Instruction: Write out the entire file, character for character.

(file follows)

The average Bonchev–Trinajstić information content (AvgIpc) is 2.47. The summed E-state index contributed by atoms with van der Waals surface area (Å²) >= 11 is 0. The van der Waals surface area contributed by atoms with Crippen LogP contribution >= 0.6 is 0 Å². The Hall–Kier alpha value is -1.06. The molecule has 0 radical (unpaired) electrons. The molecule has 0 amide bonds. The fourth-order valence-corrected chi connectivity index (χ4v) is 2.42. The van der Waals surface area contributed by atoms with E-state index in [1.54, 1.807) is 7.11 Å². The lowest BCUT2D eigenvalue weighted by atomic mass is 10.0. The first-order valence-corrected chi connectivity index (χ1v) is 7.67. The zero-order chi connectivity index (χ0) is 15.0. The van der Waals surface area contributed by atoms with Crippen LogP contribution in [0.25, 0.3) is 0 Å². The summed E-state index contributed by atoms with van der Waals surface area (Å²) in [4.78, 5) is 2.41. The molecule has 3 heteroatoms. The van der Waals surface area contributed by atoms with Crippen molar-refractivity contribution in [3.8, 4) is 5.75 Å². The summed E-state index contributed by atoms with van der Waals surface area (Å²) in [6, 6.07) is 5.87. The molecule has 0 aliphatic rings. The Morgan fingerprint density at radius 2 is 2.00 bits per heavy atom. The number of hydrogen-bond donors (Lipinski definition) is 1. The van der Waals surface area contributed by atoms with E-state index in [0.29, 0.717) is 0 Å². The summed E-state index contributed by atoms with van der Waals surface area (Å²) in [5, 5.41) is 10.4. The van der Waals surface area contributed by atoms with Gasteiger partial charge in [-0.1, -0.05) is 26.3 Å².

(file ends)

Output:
The average Bonchev–Trinajstić information content (AvgIpc) is 2.47. The summed E-state index contributed by atoms with van der Waals surface area (Å²) >= 11 is 0. The van der Waals surface area contributed by atoms with Crippen LogP contribution >= 0.6 is 0 Å². The Hall–Kier alpha value is -1.06. The molecule has 0 radical (unpaired) electrons. The molecule has 0 amide bonds. The fourth-order valence-corrected chi connectivity index (χ4v) is 2.42. The van der Waals surface area contributed by atoms with E-state index in [1.54, 1.807) is 7.11 Å². The lowest BCUT2D eigenvalue weighted by atomic mass is 10.0. The first-order valence-corrected chi connectivity index (χ1v) is 7.67. The zero-order chi connectivity index (χ0) is 15.0. The van der Waals surface area contributed by atoms with Crippen LogP contribution in [0.25, 0.3) is 0 Å². The summed E-state index contributed by atoms with van der Waals surface area (Å²) in [4.78, 5) is 2.41. The molecule has 3 heteroatoms. The van der Waals surface area contributed by atoms with Crippen molar-refractivity contribution in [3.8, 4) is 5.75 Å². The summed E-state index contributed by atoms with van der Waals surface area (Å²) in [6, 6.07) is 5.87. The molecule has 0 aliphatic rings. The Morgan fingerprint density at radius 2 is 2.00 bits per heavy atom. The number of hydrogen-bond donors (Lipinski definition) is 1. The van der Waals surface area contributed by atoms with E-state index in [0.29, 0.717) is 0 Å². The summed E-state index contributed by atoms with van der Waals surface area (Å²) in [5, 5.41) is 10.4. The van der Waals surface area contributed by atoms with Gasteiger partial charge in [-0.1, -0.05) is 26.3 Å².